How Much Should You Expect To Pay In Electricity Costs For Your Air Conditioner?

Energy costs for running your 8,000 BTU unit depend on several factors. Your kilowatt-hour electricity rate, how often you run the unit, the wattage of your device, what temperature you want the room, the size of the room you are cooling, and how well you maintain your unit.

A machine with low refrigerant levels and a dirty air filter will not cool air as effectively as a window ac unit that has been maintained well. 

However, to give you an idea of the energy costs you may experience we are going to assume that you are cooling a 350-square-foot room. You then need to figure out how many amps your unit uses. 

For an 8,000 BTU unit, you are looking at around 6 amps. You then have to multiply the amps times the voltage of your unit. 

So, for a 120v system, you would multiply 6 amps by 120v which gives you 720 watts. Then, you have to divide the watts by 1,000 to get the kilowatt-per-hour rate. 

So, for a 720-watt unit, you are looking at a kWh rate of .72. Then multiply the kwH rate times the rate per kWh you pay for electricity. 

Electricity rates differ across the country. However, in the United States, the average rate is 13 cents. So, you must multiply the kwH by the rate you pay. 

In this case, you would multiply .72 by .13 cents per kWh. The result is 0.0936. 

You then have to multiply that by the number of hours you will use the unit each month. If you want to cool your home by around 25 to 30 degrees, you will need to run the unit around 80 percent of the time. 

There are 730 hours in a month. If you run the unit 80 percent of the time, you will be using it 584 hours a month. So, you are looking at an overall energy expense for your 8,000 BTU air conditioner of around $54.66 per month.

Related: How Much Do Trane Air Conditioning Units Cost?


Are Units With A Higher BTU Rating More Effective?

The truth is, the higher the BTU rating a unit has, the more area it is able to cool. However, bigger is not always better.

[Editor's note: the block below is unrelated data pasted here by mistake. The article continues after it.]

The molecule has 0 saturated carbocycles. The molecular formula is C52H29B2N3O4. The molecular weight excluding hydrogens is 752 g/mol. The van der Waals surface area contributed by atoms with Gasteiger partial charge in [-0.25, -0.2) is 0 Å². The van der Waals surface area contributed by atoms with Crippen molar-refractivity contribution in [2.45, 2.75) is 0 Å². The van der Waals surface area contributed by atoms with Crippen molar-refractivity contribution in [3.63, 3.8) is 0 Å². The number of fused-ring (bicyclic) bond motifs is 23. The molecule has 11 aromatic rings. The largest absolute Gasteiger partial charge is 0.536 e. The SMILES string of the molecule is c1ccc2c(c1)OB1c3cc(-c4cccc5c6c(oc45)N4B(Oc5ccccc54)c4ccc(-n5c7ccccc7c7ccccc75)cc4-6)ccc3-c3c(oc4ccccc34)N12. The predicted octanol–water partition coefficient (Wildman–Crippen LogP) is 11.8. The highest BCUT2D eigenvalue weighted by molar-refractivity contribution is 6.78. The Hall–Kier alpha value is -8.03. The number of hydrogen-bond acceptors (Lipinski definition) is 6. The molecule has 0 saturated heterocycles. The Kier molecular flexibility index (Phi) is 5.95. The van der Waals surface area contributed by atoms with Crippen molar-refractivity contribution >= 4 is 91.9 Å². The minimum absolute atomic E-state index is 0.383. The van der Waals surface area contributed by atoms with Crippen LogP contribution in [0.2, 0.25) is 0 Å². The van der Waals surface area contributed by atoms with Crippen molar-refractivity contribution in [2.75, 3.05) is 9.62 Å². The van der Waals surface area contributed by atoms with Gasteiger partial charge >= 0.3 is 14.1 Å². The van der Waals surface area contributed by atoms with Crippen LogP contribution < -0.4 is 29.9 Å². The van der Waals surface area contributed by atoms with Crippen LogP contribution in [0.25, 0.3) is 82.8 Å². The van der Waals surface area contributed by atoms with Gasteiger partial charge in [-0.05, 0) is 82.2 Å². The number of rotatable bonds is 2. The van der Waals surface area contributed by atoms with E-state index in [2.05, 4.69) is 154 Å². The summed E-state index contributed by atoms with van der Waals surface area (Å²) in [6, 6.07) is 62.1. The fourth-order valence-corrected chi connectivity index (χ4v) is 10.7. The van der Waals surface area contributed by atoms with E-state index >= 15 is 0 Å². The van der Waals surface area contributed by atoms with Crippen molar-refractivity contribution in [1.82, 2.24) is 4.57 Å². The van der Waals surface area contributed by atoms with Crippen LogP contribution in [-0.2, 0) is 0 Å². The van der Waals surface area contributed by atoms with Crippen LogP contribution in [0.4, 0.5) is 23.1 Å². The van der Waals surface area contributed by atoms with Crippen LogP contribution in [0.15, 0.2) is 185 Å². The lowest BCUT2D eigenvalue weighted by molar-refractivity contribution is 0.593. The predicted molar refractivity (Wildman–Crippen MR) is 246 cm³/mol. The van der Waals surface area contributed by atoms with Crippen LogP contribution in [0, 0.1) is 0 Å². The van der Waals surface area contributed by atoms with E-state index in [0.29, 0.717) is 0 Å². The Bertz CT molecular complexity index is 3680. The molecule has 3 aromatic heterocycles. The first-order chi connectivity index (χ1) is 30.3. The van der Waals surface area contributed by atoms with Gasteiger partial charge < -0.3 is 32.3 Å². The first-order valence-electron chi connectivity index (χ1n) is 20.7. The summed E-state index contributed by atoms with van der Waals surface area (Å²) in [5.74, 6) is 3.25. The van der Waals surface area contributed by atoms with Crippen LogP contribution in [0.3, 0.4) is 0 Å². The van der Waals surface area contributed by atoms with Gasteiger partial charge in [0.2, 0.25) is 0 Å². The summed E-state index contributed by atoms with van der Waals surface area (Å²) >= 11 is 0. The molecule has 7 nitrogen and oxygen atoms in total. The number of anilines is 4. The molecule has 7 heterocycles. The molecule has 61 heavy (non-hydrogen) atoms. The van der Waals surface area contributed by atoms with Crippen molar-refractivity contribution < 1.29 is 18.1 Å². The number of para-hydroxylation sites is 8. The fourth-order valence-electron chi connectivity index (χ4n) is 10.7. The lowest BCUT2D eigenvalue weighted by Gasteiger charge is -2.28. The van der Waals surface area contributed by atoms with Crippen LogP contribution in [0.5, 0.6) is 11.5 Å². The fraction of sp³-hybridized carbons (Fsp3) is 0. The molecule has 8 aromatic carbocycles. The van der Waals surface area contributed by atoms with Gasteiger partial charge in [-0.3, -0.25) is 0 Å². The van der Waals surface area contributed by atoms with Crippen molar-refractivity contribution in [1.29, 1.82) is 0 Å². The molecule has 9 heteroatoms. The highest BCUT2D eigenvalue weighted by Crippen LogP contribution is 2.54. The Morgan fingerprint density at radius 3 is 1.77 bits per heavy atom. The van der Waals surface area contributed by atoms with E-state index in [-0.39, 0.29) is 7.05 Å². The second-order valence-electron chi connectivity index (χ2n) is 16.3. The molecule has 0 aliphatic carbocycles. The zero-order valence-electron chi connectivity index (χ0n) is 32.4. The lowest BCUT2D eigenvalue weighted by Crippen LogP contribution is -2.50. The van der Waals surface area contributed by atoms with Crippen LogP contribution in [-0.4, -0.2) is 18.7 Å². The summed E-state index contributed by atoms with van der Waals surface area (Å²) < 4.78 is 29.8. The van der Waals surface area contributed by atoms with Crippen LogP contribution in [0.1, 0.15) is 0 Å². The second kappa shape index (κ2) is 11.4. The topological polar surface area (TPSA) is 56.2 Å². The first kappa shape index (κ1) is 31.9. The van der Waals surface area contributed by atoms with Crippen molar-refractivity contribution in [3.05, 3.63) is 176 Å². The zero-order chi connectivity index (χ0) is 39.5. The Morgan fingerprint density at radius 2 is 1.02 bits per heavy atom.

The more BTU your unit produces, the more energy it consumes. So, if you are worried about high energy costs, you should get a unit that is appropriate for your space.

Find HVAC Cost Estimates In Your State


Is An 8,000 BTU Unit Appropriate For Your Needs? 

An 8,000 BTU window AC or portable air conditioner is capable of cooling most standard bedrooms and offices. If you want to cool a larger space or multiple rooms, an 8,000 BTU air conditioner does not have enough power. 

Trying to use a less powerful unit in a larger space will not help you save on energy costs, because the unit will struggle to cool the space meaning it will have to run continually. That means higher electricity bills for you.

Running a unit that is too powerful for your space can also cause issues with the unit. Air conditioners need a supply of warm air to work properly. 

For an overview of some of the best portable AC units available, check out this video:


How Can You Increase The Energy Efficiency Of Your Air Conditioner?

Even if you run your 8,000 BTU unit constantly, it should not cost more than $80 to $100 per month. That is affordable for most people, but there are a few things you can do to decrease the amount of power your unit consumes.

Turn It Off When You Are Not Home

On a central HVAC, you can save on your electric bill by turning the thermostat up in your home slightly when you are not going to be home for a while. Shutting the unit off completely actually costs some homeowners more because the AC electricity usage is higher when you turn it back on, so you should read up on whether it is cheaper to keep your AC on all day or not.